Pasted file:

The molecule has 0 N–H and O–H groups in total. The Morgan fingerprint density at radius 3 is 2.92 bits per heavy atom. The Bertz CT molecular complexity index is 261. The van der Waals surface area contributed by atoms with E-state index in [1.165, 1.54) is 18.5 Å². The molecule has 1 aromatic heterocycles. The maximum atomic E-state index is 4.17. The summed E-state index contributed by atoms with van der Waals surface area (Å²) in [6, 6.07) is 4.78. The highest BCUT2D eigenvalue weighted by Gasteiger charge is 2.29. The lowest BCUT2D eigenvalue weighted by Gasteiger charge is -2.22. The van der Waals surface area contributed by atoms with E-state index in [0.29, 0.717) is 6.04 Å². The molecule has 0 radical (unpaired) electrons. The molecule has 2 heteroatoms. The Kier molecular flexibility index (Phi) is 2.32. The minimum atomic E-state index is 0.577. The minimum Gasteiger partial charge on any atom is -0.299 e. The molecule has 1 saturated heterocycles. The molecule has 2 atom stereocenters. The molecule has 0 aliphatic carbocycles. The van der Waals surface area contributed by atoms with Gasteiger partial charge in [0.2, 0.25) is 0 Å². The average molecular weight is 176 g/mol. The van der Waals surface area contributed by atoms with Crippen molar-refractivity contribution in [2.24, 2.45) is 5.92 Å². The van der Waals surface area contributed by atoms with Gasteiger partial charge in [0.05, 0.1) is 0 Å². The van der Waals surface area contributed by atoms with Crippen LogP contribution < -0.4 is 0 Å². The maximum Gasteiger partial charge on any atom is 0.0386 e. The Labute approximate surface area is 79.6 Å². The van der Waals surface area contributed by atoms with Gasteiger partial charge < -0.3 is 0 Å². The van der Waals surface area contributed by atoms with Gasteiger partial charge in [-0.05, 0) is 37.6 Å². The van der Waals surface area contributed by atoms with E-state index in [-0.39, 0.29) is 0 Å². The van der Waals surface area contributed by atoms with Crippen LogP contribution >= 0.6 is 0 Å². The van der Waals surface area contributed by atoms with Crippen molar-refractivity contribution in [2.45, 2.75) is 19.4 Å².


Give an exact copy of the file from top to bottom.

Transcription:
The molecule has 0 N–H and O–H groups in total. The Morgan fingerprint density at radius 3 is 2.92 bits per heavy atom. The Bertz CT molecular complexity index is 261. The van der Waals surface area contributed by atoms with E-state index in [1.165, 1.54) is 18.5 Å². The molecule has 1 aromatic heterocycles. The maximum atomic E-state index is 4.17. The summed E-state index contributed by atoms with van der Waals surface area (Å²) in [6, 6.07) is 4.78. The highest BCUT2D eigenvalue weighted by Gasteiger charge is 2.29. The lowest BCUT2D eigenvalue weighted by Gasteiger charge is -2.22. The van der Waals surface area contributed by atoms with E-state index in [0.29, 0.717) is 6.04 Å². The molecule has 0 radical (unpaired) electrons. The molecule has 2 heteroatoms. The Kier molecular flexibility index (Phi) is 2.32. The minimum atomic E-state index is 0.577. The minimum Gasteiger partial charge on any atom is -0.299 e. The molecule has 1 saturated heterocycles. The molecule has 2 atom stereocenters. The molecule has 0 aliphatic carbocycles. The van der Waals surface area contributed by atoms with Gasteiger partial charge in [0.2, 0.25) is 0 Å². The average molecular weight is 176 g/mol. The van der Waals surface area contributed by atoms with Crippen molar-refractivity contribution in [2.24, 2.45) is 5.92 Å². The van der Waals surface area contributed by atoms with Gasteiger partial charge in [0.05, 0.1) is 0 Å². The van der Waals surface area contributed by atoms with Crippen LogP contribution < -0.4 is 0 Å². The maximum Gasteiger partial charge on any atom is 0.0386 e. The Labute approximate surface area is 79.6 Å². The van der Waals surface area contributed by atoms with Gasteiger partial charge < -0.3 is 0 Å². The van der Waals surface area contributed by atoms with Gasteiger partial charge in [-0.05, 0) is 37.6 Å². The van der Waals surface area contributed by atoms with E-state index in [-0.39, 0.29) is 0 Å². The van der Waals surface area contributed by atoms with Crippen LogP contribution >= 0.6 is 0 Å². The van der Waals surface area contributed by atoms with Crippen molar-refractivity contribution in [2.45, 2.75) is 19.4 Å².